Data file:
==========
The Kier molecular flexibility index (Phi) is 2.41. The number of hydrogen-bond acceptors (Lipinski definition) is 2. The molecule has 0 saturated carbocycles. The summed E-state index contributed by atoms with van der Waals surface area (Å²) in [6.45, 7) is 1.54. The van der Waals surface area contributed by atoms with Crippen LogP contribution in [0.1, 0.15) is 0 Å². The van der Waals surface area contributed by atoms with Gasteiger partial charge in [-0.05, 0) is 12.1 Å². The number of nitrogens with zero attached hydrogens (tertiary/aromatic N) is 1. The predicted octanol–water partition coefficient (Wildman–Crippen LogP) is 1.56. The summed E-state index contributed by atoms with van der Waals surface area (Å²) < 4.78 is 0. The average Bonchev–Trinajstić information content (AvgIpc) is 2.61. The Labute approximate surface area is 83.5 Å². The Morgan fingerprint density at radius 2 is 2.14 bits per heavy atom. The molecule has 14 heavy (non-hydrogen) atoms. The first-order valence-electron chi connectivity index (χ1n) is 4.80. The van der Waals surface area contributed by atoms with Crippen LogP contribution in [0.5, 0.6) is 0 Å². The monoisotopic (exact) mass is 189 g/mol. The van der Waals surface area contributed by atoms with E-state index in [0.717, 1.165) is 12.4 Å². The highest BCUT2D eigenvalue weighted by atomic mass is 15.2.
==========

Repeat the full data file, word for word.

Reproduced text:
The Kier molecular flexibility index (Phi) is 2.41. The number of hydrogen-bond acceptors (Lipinski definition) is 2. The molecule has 0 saturated carbocycles. The summed E-state index contributed by atoms with van der Waals surface area (Å²) in [6.45, 7) is 1.54. The van der Waals surface area contributed by atoms with Crippen LogP contribution in [0.1, 0.15) is 0 Å². The van der Waals surface area contributed by atoms with Gasteiger partial charge in [-0.05, 0) is 12.1 Å². The number of nitrogens with zero attached hydrogens (tertiary/aromatic N) is 1. The predicted octanol–water partition coefficient (Wildman–Crippen LogP) is 1.56. The summed E-state index contributed by atoms with van der Waals surface area (Å²) < 4.78 is 0. The average Bonchev–Trinajstić information content (AvgIpc) is 2.61. The Labute approximate surface area is 83.5 Å². The Morgan fingerprint density at radius 2 is 2.14 bits per heavy atom. The molecule has 14 heavy (non-hydrogen) atoms. The first-order valence-electron chi connectivity index (χ1n) is 4.80. The van der Waals surface area contributed by atoms with Crippen LogP contribution in [0.5, 0.6) is 0 Å². The monoisotopic (exact) mass is 189 g/mol. The van der Waals surface area contributed by atoms with E-state index in [0.717, 1.165) is 12.4 Å². The highest BCUT2D eigenvalue weighted by atomic mass is 15.2.